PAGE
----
August 17, 2020
Canada’s aluminum workers welcomed the federal government’s initial response to unfair U.S. tariffs but say more can be done.
“It was encouraging to see swift action from the government in response to Trump’s bogus tariffs,” said Marty McIlwrath, president of Unifor Local 2301. “But a bully only understands force, and Canada’s final response to unfair tariffs must inflict maximum damage on U.S. industry to get Trump’s attention.”
U.S. tariffs on Canada’s export of P1020 aluminum are set to be implemented on August 16. On August 7, Deputy Prime Minister Chrystia Freeland announced that the government would respond with countermeasures soon. Details on the counter-tariffs are limited so far, but Unifor insists the Government of Canada must take an aggressive position.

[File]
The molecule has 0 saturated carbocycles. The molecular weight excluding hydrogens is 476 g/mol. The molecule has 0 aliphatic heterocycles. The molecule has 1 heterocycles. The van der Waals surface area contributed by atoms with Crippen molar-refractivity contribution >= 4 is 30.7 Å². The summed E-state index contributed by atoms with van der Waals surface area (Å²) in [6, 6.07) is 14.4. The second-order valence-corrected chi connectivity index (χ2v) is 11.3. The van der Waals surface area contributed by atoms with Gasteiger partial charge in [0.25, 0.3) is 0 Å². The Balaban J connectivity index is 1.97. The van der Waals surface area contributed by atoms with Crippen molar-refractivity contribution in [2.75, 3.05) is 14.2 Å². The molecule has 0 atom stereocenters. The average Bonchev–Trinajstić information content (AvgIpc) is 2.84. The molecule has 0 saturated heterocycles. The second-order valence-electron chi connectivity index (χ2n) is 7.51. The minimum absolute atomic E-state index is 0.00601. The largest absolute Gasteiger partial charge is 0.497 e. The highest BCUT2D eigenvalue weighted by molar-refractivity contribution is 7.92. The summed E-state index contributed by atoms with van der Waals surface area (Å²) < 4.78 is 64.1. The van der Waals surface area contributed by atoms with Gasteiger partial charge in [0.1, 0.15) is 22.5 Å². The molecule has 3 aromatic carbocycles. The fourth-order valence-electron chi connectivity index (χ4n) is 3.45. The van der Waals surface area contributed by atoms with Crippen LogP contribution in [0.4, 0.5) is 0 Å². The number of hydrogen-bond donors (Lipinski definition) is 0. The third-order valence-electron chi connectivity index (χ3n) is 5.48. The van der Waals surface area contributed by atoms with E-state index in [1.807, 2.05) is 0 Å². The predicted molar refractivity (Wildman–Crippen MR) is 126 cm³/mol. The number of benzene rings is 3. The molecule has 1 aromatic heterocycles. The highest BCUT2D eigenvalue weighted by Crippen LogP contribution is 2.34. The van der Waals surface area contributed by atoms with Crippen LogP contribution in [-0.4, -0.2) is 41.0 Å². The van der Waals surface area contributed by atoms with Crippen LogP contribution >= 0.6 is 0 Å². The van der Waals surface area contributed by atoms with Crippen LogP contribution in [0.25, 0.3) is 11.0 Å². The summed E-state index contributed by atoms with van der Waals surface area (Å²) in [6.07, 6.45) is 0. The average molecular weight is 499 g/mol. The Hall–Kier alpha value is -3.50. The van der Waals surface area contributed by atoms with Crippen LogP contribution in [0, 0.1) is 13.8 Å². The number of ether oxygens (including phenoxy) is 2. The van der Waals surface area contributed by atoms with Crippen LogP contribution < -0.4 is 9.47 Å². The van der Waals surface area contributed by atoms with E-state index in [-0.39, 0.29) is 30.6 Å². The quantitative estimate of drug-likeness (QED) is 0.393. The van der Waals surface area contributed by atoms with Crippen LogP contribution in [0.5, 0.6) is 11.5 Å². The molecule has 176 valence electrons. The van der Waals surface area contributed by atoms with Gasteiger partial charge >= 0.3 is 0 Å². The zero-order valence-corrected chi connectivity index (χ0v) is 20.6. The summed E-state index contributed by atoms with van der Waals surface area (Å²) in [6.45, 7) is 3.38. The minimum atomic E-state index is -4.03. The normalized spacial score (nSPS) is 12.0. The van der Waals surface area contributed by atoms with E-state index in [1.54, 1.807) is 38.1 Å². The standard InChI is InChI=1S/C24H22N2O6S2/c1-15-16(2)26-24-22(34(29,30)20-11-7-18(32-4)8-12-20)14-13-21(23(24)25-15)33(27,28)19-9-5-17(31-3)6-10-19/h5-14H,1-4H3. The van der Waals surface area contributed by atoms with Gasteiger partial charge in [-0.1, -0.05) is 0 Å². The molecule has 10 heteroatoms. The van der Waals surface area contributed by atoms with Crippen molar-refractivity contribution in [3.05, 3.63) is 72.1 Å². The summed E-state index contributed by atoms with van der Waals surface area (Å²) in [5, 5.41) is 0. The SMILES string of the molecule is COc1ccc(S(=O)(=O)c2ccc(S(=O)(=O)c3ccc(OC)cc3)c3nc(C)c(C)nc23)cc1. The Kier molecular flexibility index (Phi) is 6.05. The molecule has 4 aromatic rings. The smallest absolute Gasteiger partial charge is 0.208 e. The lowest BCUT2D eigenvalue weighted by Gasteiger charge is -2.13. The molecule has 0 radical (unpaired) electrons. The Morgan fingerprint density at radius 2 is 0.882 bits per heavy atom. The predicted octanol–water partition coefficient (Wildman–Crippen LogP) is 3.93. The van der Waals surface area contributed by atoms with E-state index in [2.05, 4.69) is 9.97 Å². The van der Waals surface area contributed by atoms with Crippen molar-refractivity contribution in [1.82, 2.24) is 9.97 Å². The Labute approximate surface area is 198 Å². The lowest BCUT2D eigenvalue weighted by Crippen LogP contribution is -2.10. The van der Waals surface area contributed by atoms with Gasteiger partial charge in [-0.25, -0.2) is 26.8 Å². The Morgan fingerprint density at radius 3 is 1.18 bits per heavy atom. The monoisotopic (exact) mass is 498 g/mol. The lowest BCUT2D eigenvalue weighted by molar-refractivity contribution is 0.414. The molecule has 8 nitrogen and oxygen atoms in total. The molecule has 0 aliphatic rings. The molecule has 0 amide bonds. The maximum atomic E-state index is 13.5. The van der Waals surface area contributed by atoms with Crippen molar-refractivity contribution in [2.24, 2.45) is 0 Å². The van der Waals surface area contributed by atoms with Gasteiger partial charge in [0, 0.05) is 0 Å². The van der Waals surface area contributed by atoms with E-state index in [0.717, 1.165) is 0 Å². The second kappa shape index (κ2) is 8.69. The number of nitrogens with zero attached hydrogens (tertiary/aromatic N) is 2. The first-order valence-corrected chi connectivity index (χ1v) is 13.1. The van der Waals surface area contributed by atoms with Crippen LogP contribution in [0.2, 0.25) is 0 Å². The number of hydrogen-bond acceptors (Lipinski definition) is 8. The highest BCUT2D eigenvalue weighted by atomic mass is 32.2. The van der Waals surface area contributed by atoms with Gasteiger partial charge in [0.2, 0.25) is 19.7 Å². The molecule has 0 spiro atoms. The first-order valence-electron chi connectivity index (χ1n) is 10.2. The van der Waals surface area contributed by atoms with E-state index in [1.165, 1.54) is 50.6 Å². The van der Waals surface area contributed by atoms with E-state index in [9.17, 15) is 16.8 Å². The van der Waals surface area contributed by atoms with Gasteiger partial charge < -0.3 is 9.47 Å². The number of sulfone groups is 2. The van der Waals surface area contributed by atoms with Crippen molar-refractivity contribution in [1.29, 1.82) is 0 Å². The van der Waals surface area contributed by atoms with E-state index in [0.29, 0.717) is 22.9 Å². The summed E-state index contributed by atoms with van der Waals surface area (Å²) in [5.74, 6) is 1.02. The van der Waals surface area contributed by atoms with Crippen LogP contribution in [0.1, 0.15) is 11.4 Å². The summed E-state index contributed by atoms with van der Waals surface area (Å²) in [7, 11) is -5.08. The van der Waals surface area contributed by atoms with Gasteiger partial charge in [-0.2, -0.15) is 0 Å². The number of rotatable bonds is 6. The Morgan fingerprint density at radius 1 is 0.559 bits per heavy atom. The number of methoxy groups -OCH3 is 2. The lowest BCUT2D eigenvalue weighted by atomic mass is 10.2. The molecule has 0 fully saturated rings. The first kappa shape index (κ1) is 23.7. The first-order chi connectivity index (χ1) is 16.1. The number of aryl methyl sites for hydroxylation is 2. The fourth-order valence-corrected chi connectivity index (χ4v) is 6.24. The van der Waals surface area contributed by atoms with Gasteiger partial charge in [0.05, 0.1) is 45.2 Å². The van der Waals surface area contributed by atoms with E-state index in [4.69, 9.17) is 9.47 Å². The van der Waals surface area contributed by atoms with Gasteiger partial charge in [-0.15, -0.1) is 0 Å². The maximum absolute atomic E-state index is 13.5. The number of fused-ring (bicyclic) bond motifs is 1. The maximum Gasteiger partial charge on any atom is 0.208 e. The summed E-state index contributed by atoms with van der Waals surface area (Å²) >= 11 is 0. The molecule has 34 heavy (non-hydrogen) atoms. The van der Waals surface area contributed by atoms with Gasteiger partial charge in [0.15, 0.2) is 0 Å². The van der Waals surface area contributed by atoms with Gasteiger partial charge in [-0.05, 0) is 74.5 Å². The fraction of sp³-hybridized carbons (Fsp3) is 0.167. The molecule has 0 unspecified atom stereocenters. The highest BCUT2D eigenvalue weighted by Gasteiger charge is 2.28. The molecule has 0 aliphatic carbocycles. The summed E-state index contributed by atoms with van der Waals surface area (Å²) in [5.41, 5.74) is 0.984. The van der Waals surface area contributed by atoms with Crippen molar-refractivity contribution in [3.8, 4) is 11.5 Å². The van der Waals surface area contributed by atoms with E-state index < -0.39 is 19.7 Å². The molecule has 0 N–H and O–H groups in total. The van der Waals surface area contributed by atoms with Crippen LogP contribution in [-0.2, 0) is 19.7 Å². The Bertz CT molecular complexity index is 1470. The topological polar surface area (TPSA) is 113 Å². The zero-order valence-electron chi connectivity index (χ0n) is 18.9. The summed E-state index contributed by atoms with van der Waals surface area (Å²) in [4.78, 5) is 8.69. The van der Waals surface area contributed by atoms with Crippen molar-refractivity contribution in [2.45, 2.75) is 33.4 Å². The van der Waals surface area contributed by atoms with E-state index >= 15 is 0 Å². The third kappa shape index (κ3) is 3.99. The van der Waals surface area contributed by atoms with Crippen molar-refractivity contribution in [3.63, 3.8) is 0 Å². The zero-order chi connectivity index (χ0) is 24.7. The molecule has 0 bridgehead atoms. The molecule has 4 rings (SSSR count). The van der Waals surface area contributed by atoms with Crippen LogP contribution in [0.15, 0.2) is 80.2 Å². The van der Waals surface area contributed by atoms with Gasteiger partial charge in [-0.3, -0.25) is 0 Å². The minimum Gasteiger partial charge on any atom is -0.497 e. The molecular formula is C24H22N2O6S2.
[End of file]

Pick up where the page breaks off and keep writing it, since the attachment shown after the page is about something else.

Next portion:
“The objective is to get Trump’s unfair tariffs removed immediately, so our response must be tough,” said Renaud Gagné, Unifor’s Quebec Director.
Unifor has published detailed review of the issues behind the ongoing dispute, which goes back as far as 2017.
Without any direct evidence to support their claim, the American Primary Aluminum Association (APAA)— which represents only two aluminum companies—claims a “surge” in Canadian aluminum imports has caused aluminum prices to collapse.
In reality, the Canadian share of U.S. primary aluminum imports has been falling. Canada’s share of domestic US consumption of primary non-alloyed aluminum has fallen from nearly 50 per cent in 2010 to 43 per cent in 2019, while the share of non-Canadian foreign imports has skyrocketed. Unifor says that global economic conditions have eroded the American capacity to produce aluminum, and massive increases in Russian and Chinese imports have made up the difference.